Mobile and wearable devices have revolutionized our everyday lives, providing functionality on the go for everything from personal finance to fitness. But imagine using them to save on the cost of life insurance through health tracking. That’s just one of the ways that insurtech – insurance technology – could change how we protect ourselves from life’s unfortunate events.

Inspired by the increasingly popular term “fintech,” insurtech refers to the innovations that can improve efficiency and lower costs in the insurance industry’s spectrum of activities, from underwriting to claim payments. It leverages big data, artificial intelligence and the internet, and the field is seeing explosive growth: specialist insurtech firms attracted some $2.7 billion in investment in 2015, up from $140 million in 2011, according to McKinsey & Company.

With fintech services already a major pillar of the group, Rakuten is active in the insurtech field too. On July 1, 2017,  Rakuten Life Insurance Co. launched the Rakuten Life Insurance Technology Laboratory, an organization dedicated to applying the latest technologies to the company’s business.

We believe we can utilize AI tech to provide different services that get close to the customers, to provide more suitable services for them” said Masaya Mori, Rakuten Institute of Technology, Global Head.

“We believe we can utilize AI tech to provide different insurance services that get close to the customers, to provide more suitable services for them,” said Masaya Mori, director of the new Rakuten Life Insurance Technology Laboratory.

“In the past couple of decades as we have moved through the digital age and the social age, technology has allowed people to express their diversity more clearly,” explains Masaya Mori, director of the new lab and global head of the Rakuten Institute of Technology. “Basically, different people have different interests for anything, including life insurance. We believe we can utilize AI technology to provide different insurance services more suitable for the customers.”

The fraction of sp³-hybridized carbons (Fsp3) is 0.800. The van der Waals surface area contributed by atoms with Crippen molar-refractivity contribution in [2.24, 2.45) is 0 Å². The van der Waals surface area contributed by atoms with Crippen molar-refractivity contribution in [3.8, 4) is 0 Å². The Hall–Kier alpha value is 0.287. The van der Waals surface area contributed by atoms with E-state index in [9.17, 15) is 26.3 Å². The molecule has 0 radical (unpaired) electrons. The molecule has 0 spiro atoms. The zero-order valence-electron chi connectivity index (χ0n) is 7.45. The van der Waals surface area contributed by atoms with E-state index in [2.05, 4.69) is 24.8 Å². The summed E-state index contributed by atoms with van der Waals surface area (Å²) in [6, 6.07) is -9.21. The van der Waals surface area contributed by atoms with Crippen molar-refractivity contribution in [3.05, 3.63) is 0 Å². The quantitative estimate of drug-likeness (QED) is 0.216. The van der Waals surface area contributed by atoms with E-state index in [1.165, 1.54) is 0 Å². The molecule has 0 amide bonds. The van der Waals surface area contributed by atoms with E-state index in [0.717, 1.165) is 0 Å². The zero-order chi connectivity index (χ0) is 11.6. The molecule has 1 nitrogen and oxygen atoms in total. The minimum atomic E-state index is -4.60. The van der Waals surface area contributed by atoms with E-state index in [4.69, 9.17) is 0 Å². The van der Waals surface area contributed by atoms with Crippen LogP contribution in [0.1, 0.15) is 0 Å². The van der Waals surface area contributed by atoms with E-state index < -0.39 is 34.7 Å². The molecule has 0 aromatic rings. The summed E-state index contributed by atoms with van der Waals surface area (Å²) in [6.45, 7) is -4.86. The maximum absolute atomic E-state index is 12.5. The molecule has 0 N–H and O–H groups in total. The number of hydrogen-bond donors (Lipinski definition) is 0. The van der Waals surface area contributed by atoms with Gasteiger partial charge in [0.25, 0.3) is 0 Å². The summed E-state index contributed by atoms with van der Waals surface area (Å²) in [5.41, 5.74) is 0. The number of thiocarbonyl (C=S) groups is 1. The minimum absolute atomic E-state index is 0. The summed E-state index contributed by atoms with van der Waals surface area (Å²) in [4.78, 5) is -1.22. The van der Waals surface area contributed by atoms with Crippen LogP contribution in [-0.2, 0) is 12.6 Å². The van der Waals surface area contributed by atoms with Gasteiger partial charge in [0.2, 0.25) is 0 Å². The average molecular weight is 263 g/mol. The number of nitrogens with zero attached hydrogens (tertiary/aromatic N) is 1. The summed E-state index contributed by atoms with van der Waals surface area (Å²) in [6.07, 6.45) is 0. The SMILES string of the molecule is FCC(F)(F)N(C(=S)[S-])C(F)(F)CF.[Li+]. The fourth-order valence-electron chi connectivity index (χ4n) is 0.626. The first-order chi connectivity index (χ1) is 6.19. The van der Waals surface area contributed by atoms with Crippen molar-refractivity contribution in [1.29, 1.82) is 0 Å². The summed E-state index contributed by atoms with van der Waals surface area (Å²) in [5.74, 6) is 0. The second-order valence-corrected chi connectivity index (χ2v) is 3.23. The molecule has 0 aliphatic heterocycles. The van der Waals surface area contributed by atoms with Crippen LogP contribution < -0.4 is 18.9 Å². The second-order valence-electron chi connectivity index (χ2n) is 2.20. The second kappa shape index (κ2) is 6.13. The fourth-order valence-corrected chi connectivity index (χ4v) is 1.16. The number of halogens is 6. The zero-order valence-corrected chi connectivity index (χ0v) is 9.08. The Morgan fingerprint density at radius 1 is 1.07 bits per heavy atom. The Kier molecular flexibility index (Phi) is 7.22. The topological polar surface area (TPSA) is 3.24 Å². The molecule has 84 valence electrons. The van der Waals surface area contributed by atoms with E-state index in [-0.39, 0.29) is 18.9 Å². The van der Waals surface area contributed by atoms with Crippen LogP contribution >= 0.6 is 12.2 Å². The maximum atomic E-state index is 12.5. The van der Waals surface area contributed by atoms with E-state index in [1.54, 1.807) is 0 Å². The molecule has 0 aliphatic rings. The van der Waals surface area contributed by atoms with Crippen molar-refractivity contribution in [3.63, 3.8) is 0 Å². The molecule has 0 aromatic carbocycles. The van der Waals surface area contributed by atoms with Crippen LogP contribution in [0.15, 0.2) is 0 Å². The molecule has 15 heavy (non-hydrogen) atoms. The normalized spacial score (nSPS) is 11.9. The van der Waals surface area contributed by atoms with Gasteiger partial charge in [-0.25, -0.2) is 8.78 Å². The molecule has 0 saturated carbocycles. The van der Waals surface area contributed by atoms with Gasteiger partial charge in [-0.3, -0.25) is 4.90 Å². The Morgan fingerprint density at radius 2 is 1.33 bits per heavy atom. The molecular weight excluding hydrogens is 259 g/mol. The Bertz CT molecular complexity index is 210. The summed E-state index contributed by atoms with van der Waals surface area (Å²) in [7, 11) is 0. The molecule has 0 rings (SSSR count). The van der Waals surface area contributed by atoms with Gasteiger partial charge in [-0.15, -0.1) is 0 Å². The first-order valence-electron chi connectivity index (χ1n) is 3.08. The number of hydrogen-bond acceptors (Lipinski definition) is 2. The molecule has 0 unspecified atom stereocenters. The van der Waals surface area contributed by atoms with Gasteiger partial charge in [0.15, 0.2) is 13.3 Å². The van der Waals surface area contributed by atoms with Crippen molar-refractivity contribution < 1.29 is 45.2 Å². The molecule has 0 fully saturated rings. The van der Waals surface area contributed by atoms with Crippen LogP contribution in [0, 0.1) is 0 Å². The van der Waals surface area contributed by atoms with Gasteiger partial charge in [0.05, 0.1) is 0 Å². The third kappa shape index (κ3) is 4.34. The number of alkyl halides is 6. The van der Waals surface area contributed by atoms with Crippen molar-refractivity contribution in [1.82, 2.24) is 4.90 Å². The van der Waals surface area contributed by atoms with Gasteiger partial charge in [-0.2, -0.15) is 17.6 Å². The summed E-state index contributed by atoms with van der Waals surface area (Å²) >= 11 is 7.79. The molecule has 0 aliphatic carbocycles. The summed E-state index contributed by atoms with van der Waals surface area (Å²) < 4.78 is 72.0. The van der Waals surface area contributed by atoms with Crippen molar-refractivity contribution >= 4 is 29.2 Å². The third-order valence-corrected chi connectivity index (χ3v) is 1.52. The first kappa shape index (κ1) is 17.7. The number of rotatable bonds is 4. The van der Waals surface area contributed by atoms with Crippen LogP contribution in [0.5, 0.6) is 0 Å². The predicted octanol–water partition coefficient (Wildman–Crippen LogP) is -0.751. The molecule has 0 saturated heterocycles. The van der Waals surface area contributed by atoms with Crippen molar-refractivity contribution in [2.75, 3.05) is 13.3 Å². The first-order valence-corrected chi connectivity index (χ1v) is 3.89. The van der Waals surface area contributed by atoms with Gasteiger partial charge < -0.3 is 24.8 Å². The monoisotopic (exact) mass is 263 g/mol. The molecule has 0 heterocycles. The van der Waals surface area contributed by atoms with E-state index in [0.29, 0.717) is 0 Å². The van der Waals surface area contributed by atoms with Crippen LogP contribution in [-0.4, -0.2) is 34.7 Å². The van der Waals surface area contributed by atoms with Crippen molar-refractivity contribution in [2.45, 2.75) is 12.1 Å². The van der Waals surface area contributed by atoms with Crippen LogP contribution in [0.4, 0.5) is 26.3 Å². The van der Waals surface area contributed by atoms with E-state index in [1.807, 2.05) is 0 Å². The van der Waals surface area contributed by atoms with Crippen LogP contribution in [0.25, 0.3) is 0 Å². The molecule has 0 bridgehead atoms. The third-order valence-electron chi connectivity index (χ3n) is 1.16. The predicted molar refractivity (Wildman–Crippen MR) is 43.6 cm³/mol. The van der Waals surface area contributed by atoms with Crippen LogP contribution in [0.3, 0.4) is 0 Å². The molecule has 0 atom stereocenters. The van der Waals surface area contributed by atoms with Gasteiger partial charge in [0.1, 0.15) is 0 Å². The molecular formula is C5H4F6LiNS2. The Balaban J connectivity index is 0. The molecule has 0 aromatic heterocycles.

One way to achieve this is to deploy AI to improve efficiency in the insurance business, which to-date has tended to rely on dated legacy systems and manual operations.

For example, whereas the industry currently relies heavily on individual salespeople to explain and sell insurance products, there is significant potential to enhance those operations with AI.

Chatbots are already being used in Rakuten’s insurance agency business to manage inquiries regarding relatively simple insurance products for pets. But the same technologies could conceivably be used for life insurance, explains lab co-founder and assistant director Kazuyoshi Hayase.

Touchpoints for existing and potential customers could also be expanded on the internet and in telephone services. Systems for fielding and answering questions on a broader range of topics could also be enhanced.

For this reason, one priority area of research is in natural language processing – the technology that enables computer systems to comprehend communication from human beings, be they questions asked of a chat bot or enquiries fielded by phone.

“As backend services become more efficient, the quality of service can be raised and there is also potential to lower costs, resulting in savings for customers,” explains Hayase.

“The insurance industry has always used age and gender data to make predictions and calculations about life expectancy. New types of data provided by new technologies, coupled with AI, can now let us improve the accuracy of those calculations,” said Rakuten Life Insurance Technology Laboratory co-founder and assistant director Kazuyoshi Hayase.

“The insurance industry has always used age and gender data to make predictions and calculations about life expectancy. New types of data provided by new technologies, coupled with AI, now allow us to improve the accuracy of those calculations,” said Kazuyoshi Hayase, assistant director of the new lab.

A less obvious means of improving efficiency is to deploy new technologies, including AI, in the process of calculating insurance premiums. For example, wearable devices could be offered to customers who undertake to exercise regularly. Regular exercise could, in turn, be rewarded with discounts on premiums.

“The insurance industry has always used age and gender data to make predictions and calculations about life expectancy. New types of data provided by new devices and technologies, coupled with AI, now allow us to improve the accuracy of our calculations,” says Hayase.

Wearable devices would potentially benefit not just healthy people, but those with chronic diseases, too. People with diabetes, for example, could wear devices that track their glucose levels; those who are able to keep their condition under control could benefit from lower premiums.

“If the customers get healthier, we are happy as well,” says Hayase.

Even as buzz around AI and related technologies builds, it can be difficult to keep track of exactly how and when it will be used to improve consumers’ lives. The new Rakuten Life Insurance Technology Laboratory may be about to cast some light on the answers to these topical questions.